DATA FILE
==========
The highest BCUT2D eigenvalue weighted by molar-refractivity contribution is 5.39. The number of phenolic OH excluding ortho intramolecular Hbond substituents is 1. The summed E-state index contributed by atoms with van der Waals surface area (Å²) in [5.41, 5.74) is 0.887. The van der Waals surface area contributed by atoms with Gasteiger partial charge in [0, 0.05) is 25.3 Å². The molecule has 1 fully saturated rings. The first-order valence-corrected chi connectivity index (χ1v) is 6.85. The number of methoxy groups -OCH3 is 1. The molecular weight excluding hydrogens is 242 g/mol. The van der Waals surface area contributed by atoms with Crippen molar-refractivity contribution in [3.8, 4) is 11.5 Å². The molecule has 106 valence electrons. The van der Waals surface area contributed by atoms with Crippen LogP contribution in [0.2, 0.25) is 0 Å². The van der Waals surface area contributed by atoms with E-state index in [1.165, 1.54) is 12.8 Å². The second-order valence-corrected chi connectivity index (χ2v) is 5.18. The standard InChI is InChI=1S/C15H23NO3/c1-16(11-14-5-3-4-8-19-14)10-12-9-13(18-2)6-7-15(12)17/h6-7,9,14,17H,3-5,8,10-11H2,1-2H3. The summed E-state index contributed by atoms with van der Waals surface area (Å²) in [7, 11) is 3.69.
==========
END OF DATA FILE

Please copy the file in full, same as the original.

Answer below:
The highest BCUT2D eigenvalue weighted by molar-refractivity contribution is 5.39. The number of phenolic OH excluding ortho intramolecular Hbond substituents is 1. The summed E-state index contributed by atoms with van der Waals surface area (Å²) in [5.41, 5.74) is 0.887. The van der Waals surface area contributed by atoms with Gasteiger partial charge in [0, 0.05) is 25.3 Å². The molecule has 1 fully saturated rings. The first-order valence-corrected chi connectivity index (χ1v) is 6.85. The number of methoxy groups -OCH3 is 1. The molecular weight excluding hydrogens is 242 g/mol. The van der Waals surface area contributed by atoms with Crippen molar-refractivity contribution in [3.8, 4) is 11.5 Å². The molecule has 106 valence electrons. The van der Waals surface area contributed by atoms with Crippen LogP contribution in [0.2, 0.25) is 0 Å². The van der Waals surface area contributed by atoms with E-state index in [1.165, 1.54) is 12.8 Å². The second-order valence-corrected chi connectivity index (χ2v) is 5.18. The standard InChI is InChI=1S/C15H23NO3/c1-16(11-14-5-3-4-8-19-14)10-12-9-13(18-2)6-7-15(12)17/h6-7,9,14,17H,3-5,8,10-11H2,1-2H3. The summed E-state index contributed by atoms with van der Waals surface area (Å²) in [7, 11) is 3.69.